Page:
System Shock Remake on PC / Steam – The DVDfever Review

System Shock Remake System Shock Remake is out now, and the original was an absolute instant classic when it released 1994. Looking Glass Studios – also known for Thief: The Dark Project and Thief II: The Metal Age (two of my favourite games of all time! – DVDfever Ed) were behind the original release, but they shut down in 2000.

Looking Glass assets, which included rights to System Shock, were acquired by an insurance group at the time. In 2012, Nightdive Studios bought the rights for System Shock 2, which finally after many years and was re-released on GoG and Steam. This, for many myself included, was something thought would never happen (much like Grim Fandango), and dived right in when it hit store fronts. Nightdive then, later, also obtained the rights for the original game. So, pretty much, this takes us to where we are today, and with a Kickstarter to fully remake System Shock.

The original game is still available – with a remastered version with modern controls and upscaled visuals – and is still worth playing regardless. However, why play the original when Nightdive have literally knocked it out the park with this remake?!

The premise is that you are a hacker which gets caught while breaking into a corporate system. Taken from your apartment, you are then forced to hack Shodan the AI on Citadel Station, and disable various systems. Of course, upon doing this, Shodan goes rogue and it is up to you to sort out the mess, waking up in the med-bay, there.

The gameplay transfers over nicely to the modern visuals, and is old-school as in far as no hand-holding at all. You wake up, and then off you go, exploring with little to no information on where to go or just what to do. You will find various audio logs scattered around the station, some of which will give clues as to what to be doing in that specific area, or you will find others that will kind of give you guidance. As an example, an early one says a survivor is on another deck, so get to the lift. The lift, itself, doesn’t get marked on your map, so exploring each level is a must. You will pick up a whole host of items, most of which are scrap and can be broken down and exchanged for tokens at a recycle machine, which you can then use at a vending machine. Once you find said machines, they thankfully do get marked on your map.

System Shock Remake – Full Game Walkthrough | No Commentary – The Game Archivist

Now Shodan is always watching you, and occasionally talks and taunts you. You will notice security cameras on each level, and if you destroy them, this lowers Shodan’s threat on the level slightly, and stops monsters and enemies from finding you as quickly. It makes the survival element and stealth, where possible, have you on the edge of your seat. Survival side of things is again old-school, as there are no checkpoints as such and you have to remember to manually save your progress. Health does not regenerate automatically, so eating food bars or drinks will replenish health, or there is a machine back in the med-bay which fully restores your health and auto-saves.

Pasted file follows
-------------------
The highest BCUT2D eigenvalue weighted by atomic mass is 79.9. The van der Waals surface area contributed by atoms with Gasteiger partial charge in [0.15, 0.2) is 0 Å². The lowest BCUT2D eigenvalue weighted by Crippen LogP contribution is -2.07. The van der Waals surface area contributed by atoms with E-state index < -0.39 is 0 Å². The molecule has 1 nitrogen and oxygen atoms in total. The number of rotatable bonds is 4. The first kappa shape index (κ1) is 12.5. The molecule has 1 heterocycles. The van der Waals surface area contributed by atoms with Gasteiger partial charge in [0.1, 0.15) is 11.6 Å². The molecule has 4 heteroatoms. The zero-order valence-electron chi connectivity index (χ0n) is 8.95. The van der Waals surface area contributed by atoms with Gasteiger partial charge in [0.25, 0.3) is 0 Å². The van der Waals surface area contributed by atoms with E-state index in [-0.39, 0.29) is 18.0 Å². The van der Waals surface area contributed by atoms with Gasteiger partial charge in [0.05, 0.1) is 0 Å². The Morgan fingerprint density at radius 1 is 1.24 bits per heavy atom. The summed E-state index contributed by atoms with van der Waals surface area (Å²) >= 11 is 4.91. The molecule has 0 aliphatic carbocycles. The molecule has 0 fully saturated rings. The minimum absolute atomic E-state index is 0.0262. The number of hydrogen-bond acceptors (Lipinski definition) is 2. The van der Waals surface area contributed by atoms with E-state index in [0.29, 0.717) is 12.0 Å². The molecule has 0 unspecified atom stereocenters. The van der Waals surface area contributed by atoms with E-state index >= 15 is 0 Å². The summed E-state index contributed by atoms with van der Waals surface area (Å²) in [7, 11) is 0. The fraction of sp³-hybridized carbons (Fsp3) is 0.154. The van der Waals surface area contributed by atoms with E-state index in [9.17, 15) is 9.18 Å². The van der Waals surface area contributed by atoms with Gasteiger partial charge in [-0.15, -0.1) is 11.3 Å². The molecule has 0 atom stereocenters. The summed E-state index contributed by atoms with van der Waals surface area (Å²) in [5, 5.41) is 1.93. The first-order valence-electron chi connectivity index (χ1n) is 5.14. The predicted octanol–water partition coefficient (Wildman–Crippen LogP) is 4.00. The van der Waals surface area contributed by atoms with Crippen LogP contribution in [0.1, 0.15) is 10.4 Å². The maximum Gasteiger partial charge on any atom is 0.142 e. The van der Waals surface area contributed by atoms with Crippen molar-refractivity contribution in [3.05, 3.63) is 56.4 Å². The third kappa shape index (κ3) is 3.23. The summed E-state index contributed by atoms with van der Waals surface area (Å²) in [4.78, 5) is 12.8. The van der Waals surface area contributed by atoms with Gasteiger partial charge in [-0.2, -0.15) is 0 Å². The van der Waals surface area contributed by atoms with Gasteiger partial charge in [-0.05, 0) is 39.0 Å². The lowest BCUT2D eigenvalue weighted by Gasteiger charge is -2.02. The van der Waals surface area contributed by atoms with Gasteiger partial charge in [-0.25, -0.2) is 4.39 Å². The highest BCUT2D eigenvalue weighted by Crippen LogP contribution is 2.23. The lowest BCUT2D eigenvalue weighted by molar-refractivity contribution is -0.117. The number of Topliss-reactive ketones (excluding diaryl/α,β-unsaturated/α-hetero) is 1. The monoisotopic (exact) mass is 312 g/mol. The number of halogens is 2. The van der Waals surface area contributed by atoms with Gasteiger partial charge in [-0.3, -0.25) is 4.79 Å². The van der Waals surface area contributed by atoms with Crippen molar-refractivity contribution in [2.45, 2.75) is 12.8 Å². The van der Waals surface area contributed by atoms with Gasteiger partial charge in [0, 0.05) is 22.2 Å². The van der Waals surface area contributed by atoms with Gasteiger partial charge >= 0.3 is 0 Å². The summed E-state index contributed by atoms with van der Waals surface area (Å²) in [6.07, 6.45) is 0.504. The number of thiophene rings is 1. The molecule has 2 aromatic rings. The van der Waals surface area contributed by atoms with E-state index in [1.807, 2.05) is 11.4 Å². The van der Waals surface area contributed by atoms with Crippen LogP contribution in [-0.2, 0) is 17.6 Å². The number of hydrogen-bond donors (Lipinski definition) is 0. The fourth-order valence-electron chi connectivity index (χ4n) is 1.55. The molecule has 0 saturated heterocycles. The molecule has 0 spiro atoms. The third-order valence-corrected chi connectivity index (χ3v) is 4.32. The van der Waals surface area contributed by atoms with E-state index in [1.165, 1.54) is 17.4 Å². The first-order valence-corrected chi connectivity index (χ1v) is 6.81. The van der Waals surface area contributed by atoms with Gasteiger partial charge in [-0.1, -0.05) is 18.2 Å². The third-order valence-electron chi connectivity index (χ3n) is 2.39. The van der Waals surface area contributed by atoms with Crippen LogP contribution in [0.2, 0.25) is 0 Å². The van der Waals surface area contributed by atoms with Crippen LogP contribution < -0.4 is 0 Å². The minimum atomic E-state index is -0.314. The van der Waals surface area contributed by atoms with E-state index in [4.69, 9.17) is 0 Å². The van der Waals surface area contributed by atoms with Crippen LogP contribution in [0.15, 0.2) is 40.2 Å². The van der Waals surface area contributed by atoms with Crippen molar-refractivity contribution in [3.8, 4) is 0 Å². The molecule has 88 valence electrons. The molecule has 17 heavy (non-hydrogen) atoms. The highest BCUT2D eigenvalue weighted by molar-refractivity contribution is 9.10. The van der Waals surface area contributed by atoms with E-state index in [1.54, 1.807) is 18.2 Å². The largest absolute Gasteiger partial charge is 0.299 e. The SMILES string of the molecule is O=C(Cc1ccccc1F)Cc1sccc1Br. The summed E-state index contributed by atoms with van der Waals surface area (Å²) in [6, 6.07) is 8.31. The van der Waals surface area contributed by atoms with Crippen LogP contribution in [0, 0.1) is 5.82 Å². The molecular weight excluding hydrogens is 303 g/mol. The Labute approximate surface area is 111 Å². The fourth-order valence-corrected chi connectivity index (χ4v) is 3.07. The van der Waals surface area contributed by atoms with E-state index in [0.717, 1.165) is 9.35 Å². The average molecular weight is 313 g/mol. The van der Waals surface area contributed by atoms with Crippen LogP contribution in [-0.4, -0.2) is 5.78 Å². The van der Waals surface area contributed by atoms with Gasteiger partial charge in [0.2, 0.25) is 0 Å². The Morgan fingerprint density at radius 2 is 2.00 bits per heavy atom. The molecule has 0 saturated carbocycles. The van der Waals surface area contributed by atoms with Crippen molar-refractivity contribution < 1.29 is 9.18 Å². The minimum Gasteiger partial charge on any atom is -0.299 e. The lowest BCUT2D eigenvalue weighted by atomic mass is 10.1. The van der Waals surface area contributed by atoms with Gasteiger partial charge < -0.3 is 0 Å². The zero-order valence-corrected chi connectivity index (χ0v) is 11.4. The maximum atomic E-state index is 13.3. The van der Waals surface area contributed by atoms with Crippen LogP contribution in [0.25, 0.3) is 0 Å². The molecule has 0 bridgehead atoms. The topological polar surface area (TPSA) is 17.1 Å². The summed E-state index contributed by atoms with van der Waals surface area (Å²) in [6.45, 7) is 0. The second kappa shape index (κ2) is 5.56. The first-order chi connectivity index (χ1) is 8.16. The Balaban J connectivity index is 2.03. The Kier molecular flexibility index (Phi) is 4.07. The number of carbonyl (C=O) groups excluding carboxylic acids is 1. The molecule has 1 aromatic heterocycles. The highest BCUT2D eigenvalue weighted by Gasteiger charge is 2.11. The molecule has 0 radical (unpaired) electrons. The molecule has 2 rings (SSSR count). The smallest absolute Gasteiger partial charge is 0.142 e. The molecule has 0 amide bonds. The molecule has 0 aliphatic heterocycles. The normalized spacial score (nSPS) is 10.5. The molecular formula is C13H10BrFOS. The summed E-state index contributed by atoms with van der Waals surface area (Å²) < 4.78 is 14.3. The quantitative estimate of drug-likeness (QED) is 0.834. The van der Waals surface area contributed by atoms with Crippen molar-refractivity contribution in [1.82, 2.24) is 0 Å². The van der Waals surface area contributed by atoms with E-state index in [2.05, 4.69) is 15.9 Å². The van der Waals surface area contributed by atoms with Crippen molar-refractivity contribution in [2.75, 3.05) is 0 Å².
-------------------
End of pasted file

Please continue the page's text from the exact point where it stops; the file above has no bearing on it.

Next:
There are plenty of weapons about, and energy stations for recharging, and you can also modify weapons as you get further into the game, as well as finding implants to buff up your character.

The station has superb atmosphere, and each deck and area has its own theme. There are plenty of dark spaces where mutants and other enemies can hide, and you will often hear them before you see them. Now, Cyberspace is interesting and fun, and plays different to the main station. You fly around, shooting down numerous enemies and moving blocks etc to reactivate things, like doors in the real world. These sections very much remind me of the classic Stephen King book and movie, The Lawnmower Man, with the way they play, and the way Cyberspace is depicted.

The controls take a little getting used to, since when you bring up your inventory, you have to tap a button to get a cursor for inventory management, or accessing logs etc on the different screens. I have been playing with a controller which works great, but it is just getting used to how things work! Once you do, you will find the going a bit easier and more intuitive.

System Shock Remake vs Original | Direct Comparison – Nick930

Nightdive Studios have done a phenomenal job or remaking System Shock, and they are currently working on System Shock 2 remaster, to which I am REALLY looking forward. The new video cutscenes look great: lighting throughout the environments is put to perfect use, casting shadows and creating dark spaces which make you wonder what is around the next corner. Textures look good, and as a bit of a throwback to the original, some have rough edges up close.

I cannot recommend the System Shock Remake enough. Initially, the pre-release build settings weren’t saving, but after a Day One patch, the retail build saw that issue go away. They have already issued a further patch for a few minor bugs, but overall I have had little-to-no issues whatsoever, which is awesome, given that Jedi Survivor hasn’t received a patch in three weeks, and the performance I mentioned in that review still isn’t fixed. I am running the System Shock Remake in 1440p with everything maxed out settings-wise, and it is running buttery smooth.

Good on Nightdive for releasing a game with no major issues at launch! A few other developers out there should take a few leaves out of their book.

Thanks to our friends at Nightdive Studios for the review code.

System Shock Remake is out now on the digital stores for PC/Steam, Xbox Series X, Xbox One, PS4, PS5, Linux and Mac.

System Shock 2: Enhanced Edition First Look Trailer – Nightdive Studios

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